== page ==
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HIV vaccine: hope for the future, but action now

September 25, 2009 1:09 PM
HIV panel at Bournemouth Conference 2009

Evan joined the HIV panel at the Lib Dem conference in Bournemouth this September

Many DELGA supporters will have seen reports that an experimental HIV vaccine has for the first time cut the risk of infection. DELGA Chair Jen Yockney says, "the reports offer a brighter hope for tackling HIV in the future but remind us of the need for work on sexual health now. As budgets are being cut in so many sectors, cutting sexual health spending today is a false economy that stores up far bigger problems for the future."

The BBC said that: 'The vaccine - a combination of two earlier experimental vaccines - was given to 16,000 people in Thailand, in the largest ever such vaccine trial. Researchers found that it reduced by nearly a third the risk of contracting HIV, the virus that leads to AIDS. Speaking at a news conference in Thailand, US ambassador to Thailand, Eric G. John, said the trial has "brought us one step closer to an HIV vaccine".'

Lib Dem shadow science minister Evan Harris has issued the following response to the news: "The field of HIV vaccine research is littered with failures and disappointments. Ideas which look great on paper or in theory end up not giving protection against the virus in the real world. This is the first time that scientists have come close to making that leap, and it's a real cause for hope.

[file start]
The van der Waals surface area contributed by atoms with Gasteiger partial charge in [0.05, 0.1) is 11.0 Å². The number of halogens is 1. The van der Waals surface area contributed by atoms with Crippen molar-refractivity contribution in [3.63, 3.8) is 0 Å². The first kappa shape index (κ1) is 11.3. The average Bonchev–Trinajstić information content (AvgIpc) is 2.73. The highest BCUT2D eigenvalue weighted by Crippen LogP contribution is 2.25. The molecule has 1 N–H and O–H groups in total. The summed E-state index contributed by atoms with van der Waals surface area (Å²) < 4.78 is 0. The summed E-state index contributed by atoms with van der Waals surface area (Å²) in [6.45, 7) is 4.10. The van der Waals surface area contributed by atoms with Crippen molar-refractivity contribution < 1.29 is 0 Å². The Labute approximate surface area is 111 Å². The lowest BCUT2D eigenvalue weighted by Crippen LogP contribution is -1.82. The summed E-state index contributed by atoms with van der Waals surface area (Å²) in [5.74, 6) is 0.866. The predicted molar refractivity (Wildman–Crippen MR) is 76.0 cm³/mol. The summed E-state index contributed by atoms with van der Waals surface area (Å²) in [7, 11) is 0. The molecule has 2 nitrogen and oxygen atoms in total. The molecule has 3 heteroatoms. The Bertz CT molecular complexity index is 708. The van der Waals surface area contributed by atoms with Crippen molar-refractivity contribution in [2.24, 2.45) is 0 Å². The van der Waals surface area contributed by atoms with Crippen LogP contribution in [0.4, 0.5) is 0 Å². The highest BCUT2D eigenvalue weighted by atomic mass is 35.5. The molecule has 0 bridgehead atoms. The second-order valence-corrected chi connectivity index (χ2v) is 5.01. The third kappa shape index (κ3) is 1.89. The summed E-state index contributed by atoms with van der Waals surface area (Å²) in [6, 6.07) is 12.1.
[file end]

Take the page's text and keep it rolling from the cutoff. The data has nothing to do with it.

"However, it would be premature to say this is a turning point. The study suggests that the vaccine showed effectiveness in just over 30% of people, but peer-reviewed publication and scientific analysis will be needed before we can judge whether and when this can be made available.

"The research raises many questions. Will the vaccine be specific to the Thai virus, or indeed to the Thai people? Are there ways to make it more effective? What delivery methods could improve the efficacy?

"This really gives me hope. I don't think we'll win the battle against HIV without a vaccine, and this is the first real sign we've had to show that such a vaccine is achievable.

"Politicians and scientists should take this as a cue to redouble their efforts into vaccine research, so that we can get a really effective vaccine out there to protect people. That would be a breakthrough.

"But even that won't be a 'magic bullet' - in the meantime, we need to continue vital education programmes to explain how people can reduce their risk of contracting the virus through using condoms, being careful about sexual partners, amongst other measures."